Climate change is predicted to increase the frequency and severity of extreme events. However, the biological consequences of extremes remain poorly resolved owing to their unpredictable nature and difficulty in quantifying their mechanisms and impacts.
One key feature delivering precipitation extremes is an atmospheric river (AR), a long and narrow filament of enhanced water vapour transport. Despite recent attention, the biological impacts of ARs remain undocumented.
Here, we use biological data coupled with remotely sensed and in situenvironmental data to describe the role of ARs in the near 100% mass mortality of wild oysters in northern San Francisco Bay.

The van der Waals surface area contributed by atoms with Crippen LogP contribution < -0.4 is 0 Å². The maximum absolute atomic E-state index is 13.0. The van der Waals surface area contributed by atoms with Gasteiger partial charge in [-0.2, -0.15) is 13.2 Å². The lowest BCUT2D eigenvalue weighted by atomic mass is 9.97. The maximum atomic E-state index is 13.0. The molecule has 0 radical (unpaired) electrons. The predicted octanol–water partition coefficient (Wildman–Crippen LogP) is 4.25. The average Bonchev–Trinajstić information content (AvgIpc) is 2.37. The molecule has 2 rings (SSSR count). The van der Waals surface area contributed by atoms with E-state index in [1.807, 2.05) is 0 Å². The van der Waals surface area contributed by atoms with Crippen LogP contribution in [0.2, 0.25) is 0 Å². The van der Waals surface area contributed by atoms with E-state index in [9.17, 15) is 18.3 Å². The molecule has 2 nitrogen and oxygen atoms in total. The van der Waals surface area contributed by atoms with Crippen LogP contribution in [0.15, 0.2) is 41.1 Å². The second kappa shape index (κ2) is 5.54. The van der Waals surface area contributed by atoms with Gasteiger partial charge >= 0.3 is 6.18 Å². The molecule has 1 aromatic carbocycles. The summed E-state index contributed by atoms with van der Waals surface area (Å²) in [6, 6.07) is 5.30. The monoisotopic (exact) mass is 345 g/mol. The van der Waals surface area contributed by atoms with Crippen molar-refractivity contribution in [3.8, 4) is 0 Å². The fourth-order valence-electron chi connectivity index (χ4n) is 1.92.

In March 2011, a series of ARs made landfall within California, contributing an estimated 69.3% of the precipitation within the watershed and driving an extreme freshwater discharge into San Francisco Bay.
This discharge caused sustained low salinities (less than 6.3) that almost perfectly matched the known oyster critical salinity tolerance and was coincident with a mass mortality of one of the most abundant populations throughout this species’ range.
This is a concern, because wild oysters remain a fraction of their historical abundance and have yet to recover. This study highlights a novel mechanism by which precipitation extremes may affect natural systems and the persistence of sensitive species in the face of environmental change.